Back in June this year, I wrote about the damming disparity in media & public attention when it comes to Black people being murdered comparatively to their white counterparts.
Take the haunting murder of Dea-John Reid, aged 14, in a crime that is tantamount to Stephen Lawrence’s horrific murder in 1993. Five white men & boys hunted Dea-John down like an animal, purely based on the colour of his skin and killed him in broad daylight in May 2021.
The media noise was scant to say the least. The Black community mainly picked the story up on social media. Nor were the family supported in any capacity, by any professional agency, whilst expressing the pain of their son’s death, on National TV. To this day, I’m not sure any convictions have been reported.
If we are looking relatively to the awful and brutal murder of Sarah Everard, who went missing on 3 March 2021, with her body found a week later – a quick google check showed that even as far as the 8 June the Independent were continuing to report on her murder. You will find at least 6 pages of related search articles on the BBC.
Now the full and frank story of how Wayne Couzens deliberately and meticulously planned Sarah’s murder is out, the public outrage is at prolific levels. And so, it should be. I’ve read her mothers impact statement and every single word was a visceral hit to the heart and brain.
However, this very outrage, this very hearty public protest is simply because Sarah is white. Because white people do not normally experience the back end of the law in this way. They are not murdered by Policemen, lives snuffed out apropos of nothing.
It also throws up deep societal issues on gender-based violence, and the fact that the onus is still being placed at the feet of women to navigate male crime and perpetrators.
North Yorkshire police commissioner Philip Allott even went as far to say that women should be more educated and streetwise on where and when they should submit to arrest – you know just in case a murderous police officer accosts you, it’s your responsibility to know your rights. The epitome of a blame shifter.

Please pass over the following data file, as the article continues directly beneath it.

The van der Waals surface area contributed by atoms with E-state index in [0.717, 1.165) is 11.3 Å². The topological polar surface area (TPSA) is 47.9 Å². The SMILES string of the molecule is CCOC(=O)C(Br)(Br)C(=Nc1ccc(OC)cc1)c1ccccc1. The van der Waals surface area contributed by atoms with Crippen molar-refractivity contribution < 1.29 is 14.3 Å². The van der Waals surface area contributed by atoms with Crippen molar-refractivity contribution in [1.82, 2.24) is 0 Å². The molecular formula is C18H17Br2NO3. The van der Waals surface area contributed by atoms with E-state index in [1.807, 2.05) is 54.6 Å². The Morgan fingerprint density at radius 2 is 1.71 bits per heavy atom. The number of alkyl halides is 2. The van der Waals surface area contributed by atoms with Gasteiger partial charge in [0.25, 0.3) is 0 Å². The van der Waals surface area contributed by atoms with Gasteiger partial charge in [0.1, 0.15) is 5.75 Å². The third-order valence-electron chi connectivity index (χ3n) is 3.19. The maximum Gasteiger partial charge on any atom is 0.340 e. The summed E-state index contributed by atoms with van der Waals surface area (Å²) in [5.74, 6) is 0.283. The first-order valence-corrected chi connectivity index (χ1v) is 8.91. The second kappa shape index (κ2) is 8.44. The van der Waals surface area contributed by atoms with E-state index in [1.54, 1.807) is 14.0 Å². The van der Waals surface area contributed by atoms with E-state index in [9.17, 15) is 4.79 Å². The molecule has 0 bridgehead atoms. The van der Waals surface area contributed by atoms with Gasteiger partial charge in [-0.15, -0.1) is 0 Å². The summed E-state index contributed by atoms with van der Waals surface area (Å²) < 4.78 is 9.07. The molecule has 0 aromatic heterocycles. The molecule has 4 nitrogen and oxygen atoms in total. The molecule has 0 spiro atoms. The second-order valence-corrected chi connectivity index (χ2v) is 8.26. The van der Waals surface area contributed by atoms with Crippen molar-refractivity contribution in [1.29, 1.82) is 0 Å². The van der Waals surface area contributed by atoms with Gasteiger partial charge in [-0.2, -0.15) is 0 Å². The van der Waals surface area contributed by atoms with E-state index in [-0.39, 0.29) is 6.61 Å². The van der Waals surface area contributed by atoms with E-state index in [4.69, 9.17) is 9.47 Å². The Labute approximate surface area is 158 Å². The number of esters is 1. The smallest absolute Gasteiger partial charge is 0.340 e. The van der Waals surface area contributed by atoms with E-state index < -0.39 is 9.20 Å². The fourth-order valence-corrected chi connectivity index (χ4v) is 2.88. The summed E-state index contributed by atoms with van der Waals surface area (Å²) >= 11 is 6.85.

Clearly, systemic racism is what Black & Ethnically diverse people have been dealing with for years upon years, and the systemic racism across the media and institutions is becoming more and more obvious. I would even go as far to suggest that current efforts are backsliding.
The story of two Black sisters Bibaa Henry & Nicole Smallman hits particularly hard. Murdered on Monday 8 June 2020, the two sisters were found in a park in Northwest London, having been repeatedly stabbed.
As the BBC reported ‘Their bodies had been lying behind a line of trees at Fryent Country Park in Wembley, north-west London, since the very early hours of Saturday’. The reason why they were there that long is because when they were notified, the Police simply didn’t act, they did not care. So much so, that the family took it upon themselves to do the Met Police’s detective work. It was Nicole’s partner who found their dead bodies.
On top of this, two police officers have been prosecuted for misconduct for taking “non-official and inappropriate photographs” with their dead bodies. Gaslighting by the very institution that is supposed to protect and serve.
Still the public outrage was dim, very dim. With media coverage scant.
Their mother Mina Smallman, a former archdeacon, later said:
“I think the notion of ‘all people matter’ is absolutely right, but it’s not true. Other people have more kudos in this world than people of colour.
“That’s what gives me purpose – if their lives make a change in the way women are viewed, and black women in particular.
“In the pecking order of things, we are the lowest on the ladder.”
The dial isn’t shifting. Even in death Black women, their friends, family, and people are still fighting with their chest to be heard.